The second season of Formula E started in October 2015 and ended in early July 2016. The calendar consisted of 10 races in 9 different cities. For this season eight manufacturers were introduced, who were allowed to develop new powertrains. Sébastien Buemi won the championship with only 2 points more than Lucas di Grassi by claiming the fastest lap in the final race in London.

2016–17

Main article: 2016–17 Formula E season

The 2016–17 FIA Formula E season was the third season of the FIA Formula E championship. It started in October 2016 in Hong Kong and ended in July 2017 in Montreal. Lucas di Grassi won the championship in the last race of the season, 24 points ahead of Sébastien Buemi and 54 points ahead of third-placed rookie driver Felix Rosenqvist. The Renault e.Dams team successfully defended their team championship title.

2017–18

Main article: 2017–18 Formula E season

The 2017–18 FIA Formula E season was the fourth season of the FIA Formula E championship. It started in December 2017 in Hong Kong and ended in July 2018. Jean-Éric Vergne clinched the title with a race to spare in New York by finishing fifth while title rival Sam Bird failed to score enough points to keep the fight going into the final race of the season.[54]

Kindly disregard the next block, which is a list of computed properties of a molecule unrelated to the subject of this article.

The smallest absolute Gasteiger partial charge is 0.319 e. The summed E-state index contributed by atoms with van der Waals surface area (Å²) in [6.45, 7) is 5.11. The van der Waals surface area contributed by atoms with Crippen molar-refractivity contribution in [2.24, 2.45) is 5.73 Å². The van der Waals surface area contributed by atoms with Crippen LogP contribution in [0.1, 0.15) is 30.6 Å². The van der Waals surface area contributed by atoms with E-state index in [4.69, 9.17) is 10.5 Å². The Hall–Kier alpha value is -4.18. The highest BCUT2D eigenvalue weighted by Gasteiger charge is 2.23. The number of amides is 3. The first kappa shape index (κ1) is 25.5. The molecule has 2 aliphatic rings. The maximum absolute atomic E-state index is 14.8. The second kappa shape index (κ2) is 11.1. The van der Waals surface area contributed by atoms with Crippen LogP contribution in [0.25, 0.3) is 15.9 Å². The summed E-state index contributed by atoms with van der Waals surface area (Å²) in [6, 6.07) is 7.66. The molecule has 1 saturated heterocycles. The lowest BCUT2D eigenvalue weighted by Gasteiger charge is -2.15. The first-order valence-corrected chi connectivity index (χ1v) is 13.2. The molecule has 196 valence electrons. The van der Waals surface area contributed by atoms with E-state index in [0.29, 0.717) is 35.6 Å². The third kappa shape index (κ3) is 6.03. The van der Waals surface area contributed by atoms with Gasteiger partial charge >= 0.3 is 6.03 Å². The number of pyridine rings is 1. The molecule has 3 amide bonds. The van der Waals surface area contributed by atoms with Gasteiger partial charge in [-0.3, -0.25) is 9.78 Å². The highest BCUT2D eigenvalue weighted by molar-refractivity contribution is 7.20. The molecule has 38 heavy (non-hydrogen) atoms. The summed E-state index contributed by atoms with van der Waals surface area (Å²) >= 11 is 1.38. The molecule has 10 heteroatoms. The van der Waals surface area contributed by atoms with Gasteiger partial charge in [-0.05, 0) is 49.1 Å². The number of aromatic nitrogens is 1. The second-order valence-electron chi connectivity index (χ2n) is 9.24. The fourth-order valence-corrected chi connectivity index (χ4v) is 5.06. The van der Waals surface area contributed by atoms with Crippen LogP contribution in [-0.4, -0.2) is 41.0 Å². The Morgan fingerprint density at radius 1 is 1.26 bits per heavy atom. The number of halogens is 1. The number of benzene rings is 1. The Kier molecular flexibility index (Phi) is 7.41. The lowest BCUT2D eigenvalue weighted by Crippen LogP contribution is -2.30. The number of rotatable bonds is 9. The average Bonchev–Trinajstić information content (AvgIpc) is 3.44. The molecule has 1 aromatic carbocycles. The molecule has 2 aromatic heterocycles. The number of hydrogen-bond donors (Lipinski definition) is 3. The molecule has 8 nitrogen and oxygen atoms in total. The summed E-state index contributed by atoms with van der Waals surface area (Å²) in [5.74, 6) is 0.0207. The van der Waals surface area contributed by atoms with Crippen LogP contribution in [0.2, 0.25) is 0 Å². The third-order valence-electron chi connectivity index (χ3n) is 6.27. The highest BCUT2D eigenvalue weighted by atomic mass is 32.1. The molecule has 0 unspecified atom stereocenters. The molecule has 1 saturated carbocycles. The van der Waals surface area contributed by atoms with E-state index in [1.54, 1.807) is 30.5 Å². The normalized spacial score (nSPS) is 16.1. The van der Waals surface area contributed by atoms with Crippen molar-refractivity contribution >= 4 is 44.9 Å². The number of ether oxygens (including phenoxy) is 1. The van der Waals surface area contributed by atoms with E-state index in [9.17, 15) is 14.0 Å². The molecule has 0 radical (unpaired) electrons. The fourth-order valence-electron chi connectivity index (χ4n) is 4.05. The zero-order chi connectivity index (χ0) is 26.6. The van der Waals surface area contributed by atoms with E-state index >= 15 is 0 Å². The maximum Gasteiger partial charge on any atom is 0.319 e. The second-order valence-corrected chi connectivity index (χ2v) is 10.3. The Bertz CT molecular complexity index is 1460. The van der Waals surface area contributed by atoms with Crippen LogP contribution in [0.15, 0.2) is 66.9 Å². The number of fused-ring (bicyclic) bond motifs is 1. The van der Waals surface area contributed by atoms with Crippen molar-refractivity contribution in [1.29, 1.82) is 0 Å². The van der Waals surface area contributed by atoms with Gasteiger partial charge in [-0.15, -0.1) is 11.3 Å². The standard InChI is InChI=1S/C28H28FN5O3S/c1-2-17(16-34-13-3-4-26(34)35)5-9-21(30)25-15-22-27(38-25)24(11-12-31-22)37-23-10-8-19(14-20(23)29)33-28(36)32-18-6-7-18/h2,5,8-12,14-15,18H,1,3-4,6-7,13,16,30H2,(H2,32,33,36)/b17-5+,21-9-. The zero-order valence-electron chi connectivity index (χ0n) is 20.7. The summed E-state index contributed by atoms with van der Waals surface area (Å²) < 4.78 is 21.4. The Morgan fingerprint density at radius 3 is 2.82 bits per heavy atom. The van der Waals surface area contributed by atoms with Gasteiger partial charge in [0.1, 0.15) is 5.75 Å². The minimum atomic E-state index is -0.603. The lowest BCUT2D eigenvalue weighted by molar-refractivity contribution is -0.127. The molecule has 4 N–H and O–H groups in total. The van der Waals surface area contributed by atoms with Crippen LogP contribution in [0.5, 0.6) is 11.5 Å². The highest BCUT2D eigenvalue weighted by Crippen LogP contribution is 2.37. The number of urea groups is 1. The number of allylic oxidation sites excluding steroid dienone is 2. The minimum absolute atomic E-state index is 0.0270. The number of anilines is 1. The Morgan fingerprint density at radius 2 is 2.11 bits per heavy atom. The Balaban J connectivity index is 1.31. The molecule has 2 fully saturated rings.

After a difficult first half of the season, Audi Sport ABT Schaeffler improved in the second half and passed Techeetah at the final race to claim the teams' championship by two points.[55]

2018–19

Main article: 2018–19 Formula E season

A SRT05e at the Geneva motor show 2018 (in Nissan concept livery) that was used from Formula E's 5th season onward.

The Gen2 race car was introduced for season five with significantly improved power and range, thus eliminating the need to change cars and pit stops altogether except for damage. However, cars are still vulnerable to power exhaustions if red flags and safety cars lengthen races. Gen2 also saw the introduction of the halo driver protection system.[56] The car was unveiled in January 2018.[57]

Electric Racing
Daniel Abt driving for Audi Sport ABT Schaeffler at the 2019 New York City E-Prix. In front of him are Alexander Sims for Andretti Autosport and Sébastien Buemi for Nissan e.dams.

BMW, Nissan and DS Automobiles would join Formula E as official manufacturers for the 2018–19 season, with Nissan replacing Renault, which had exited the championship to focus its resources on its Formula 1 team.[58] The format of the races also changed from a set number of laps to 45 minutes plus one lap.[59]